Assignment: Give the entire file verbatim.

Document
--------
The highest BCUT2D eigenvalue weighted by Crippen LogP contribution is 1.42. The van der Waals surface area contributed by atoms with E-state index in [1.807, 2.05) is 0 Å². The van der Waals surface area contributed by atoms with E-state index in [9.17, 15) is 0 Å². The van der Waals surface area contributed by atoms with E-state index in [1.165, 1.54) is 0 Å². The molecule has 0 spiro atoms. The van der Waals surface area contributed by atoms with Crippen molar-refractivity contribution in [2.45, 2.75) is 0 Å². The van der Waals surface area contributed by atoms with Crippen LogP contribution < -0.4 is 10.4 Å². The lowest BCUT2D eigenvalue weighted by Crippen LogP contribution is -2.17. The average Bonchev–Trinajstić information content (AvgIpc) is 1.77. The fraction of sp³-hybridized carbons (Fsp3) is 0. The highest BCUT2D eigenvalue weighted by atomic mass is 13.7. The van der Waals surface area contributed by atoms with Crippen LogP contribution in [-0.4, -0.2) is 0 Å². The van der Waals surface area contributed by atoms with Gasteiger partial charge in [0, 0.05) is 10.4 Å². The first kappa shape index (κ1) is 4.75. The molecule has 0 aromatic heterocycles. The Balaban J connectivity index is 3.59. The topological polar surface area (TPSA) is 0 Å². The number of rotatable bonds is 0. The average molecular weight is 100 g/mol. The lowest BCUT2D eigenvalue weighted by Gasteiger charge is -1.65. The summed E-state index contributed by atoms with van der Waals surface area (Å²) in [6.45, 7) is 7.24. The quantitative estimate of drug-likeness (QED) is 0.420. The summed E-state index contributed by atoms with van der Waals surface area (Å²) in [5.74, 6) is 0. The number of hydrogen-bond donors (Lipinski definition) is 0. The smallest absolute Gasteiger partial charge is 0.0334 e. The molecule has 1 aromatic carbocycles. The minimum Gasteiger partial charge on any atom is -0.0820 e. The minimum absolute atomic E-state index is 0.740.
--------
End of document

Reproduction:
The highest BCUT2D eigenvalue weighted by Crippen LogP contribution is 1.42. The van der Waals surface area contributed by atoms with E-state index in [1.807, 2.05) is 0 Å². The van der Waals surface area contributed by atoms with E-state index in [9.17, 15) is 0 Å². The van der Waals surface area contributed by atoms with E-state index in [1.165, 1.54) is 0 Å². The molecule has 0 spiro atoms. The van der Waals surface area contributed by atoms with Crippen molar-refractivity contribution in [2.45, 2.75) is 0 Å². The van der Waals surface area contributed by atoms with Crippen LogP contribution < -0.4 is 10.4 Å². The lowest BCUT2D eigenvalue weighted by Crippen LogP contribution is -2.17. The average Bonchev–Trinajstić information content (AvgIpc) is 1.77. The fraction of sp³-hybridized carbons (Fsp3) is 0. The highest BCUT2D eigenvalue weighted by atomic mass is 13.7. The van der Waals surface area contributed by atoms with Crippen LogP contribution in [-0.4, -0.2) is 0 Å². The van der Waals surface area contributed by atoms with Gasteiger partial charge in [0, 0.05) is 10.4 Å². The first kappa shape index (κ1) is 4.75. The molecule has 0 aromatic heterocycles. The Balaban J connectivity index is 3.59. The topological polar surface area (TPSA) is 0 Å². The number of rotatable bonds is 0. The average molecular weight is 100 g/mol. The lowest BCUT2D eigenvalue weighted by Gasteiger charge is -1.65. The summed E-state index contributed by atoms with van der Waals surface area (Å²) in [6.45, 7) is 7.24. The quantitative estimate of drug-likeness (QED) is 0.420. The summed E-state index contributed by atoms with van der Waals surface area (Å²) in [5.74, 6) is 0. The number of hydrogen-bond donors (Lipinski definition) is 0. The smallest absolute Gasteiger partial charge is 0.0334 e. The molecule has 1 aromatic carbocycles. The minimum Gasteiger partial charge on any atom is -0.0820 e. The minimum absolute atomic E-state index is 0.740.